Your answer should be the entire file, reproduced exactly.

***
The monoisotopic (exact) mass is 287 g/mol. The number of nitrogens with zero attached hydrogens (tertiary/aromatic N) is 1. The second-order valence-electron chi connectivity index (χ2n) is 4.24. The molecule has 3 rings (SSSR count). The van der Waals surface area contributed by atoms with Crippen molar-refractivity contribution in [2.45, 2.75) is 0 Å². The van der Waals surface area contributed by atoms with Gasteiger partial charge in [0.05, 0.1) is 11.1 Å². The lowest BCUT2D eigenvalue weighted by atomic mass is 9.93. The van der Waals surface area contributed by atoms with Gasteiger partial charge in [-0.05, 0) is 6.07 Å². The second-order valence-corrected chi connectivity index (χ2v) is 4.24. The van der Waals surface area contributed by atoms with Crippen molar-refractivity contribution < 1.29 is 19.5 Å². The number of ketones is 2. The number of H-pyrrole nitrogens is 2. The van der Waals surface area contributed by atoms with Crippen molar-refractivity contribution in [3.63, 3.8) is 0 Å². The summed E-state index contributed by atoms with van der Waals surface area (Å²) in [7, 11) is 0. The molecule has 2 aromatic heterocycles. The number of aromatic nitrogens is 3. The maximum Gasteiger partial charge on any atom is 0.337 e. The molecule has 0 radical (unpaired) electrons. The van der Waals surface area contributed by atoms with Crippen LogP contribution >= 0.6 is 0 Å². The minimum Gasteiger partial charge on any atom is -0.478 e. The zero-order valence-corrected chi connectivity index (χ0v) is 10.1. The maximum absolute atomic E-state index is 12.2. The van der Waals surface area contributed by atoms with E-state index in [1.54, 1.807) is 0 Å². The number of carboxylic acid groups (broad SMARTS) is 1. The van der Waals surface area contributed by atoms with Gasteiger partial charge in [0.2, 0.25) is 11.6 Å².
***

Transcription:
The monoisotopic (exact) mass is 287 g/mol. The number of nitrogens with zero attached hydrogens (tertiary/aromatic N) is 1. The second-order valence-electron chi connectivity index (χ2n) is 4.24. The molecule has 3 rings (SSSR count). The van der Waals surface area contributed by atoms with Crippen molar-refractivity contribution in [2.45, 2.75) is 0 Å². The van der Waals surface area contributed by atoms with Gasteiger partial charge in [0.05, 0.1) is 11.1 Å². The lowest BCUT2D eigenvalue weighted by atomic mass is 9.93. The van der Waals surface area contributed by atoms with Gasteiger partial charge in [-0.05, 0) is 6.07 Å². The second-order valence-corrected chi connectivity index (χ2v) is 4.24. The van der Waals surface area contributed by atoms with Crippen molar-refractivity contribution < 1.29 is 19.5 Å². The number of ketones is 2. The number of H-pyrrole nitrogens is 2. The van der Waals surface area contributed by atoms with Crippen molar-refractivity contribution in [3.63, 3.8) is 0 Å². The summed E-state index contributed by atoms with van der Waals surface area (Å²) in [7, 11) is 0. The molecule has 2 aromatic heterocycles. The number of aromatic nitrogens is 3. The maximum Gasteiger partial charge on any atom is 0.337 e. The molecule has 0 radical (unpaired) electrons. The van der Waals surface area contributed by atoms with Crippen LogP contribution >= 0.6 is 0 Å². The minimum Gasteiger partial charge on any atom is -0.478 e. The zero-order valence-corrected chi connectivity index (χ0v) is 10.1. The maximum absolute atomic E-state index is 12.2. The van der Waals surface area contributed by atoms with E-state index in [1.54, 1.807) is 0 Å². The number of carboxylic acid groups (broad SMARTS) is 1. The van der Waals surface area contributed by atoms with Gasteiger partial charge in [0.2, 0.25) is 11.6 Å².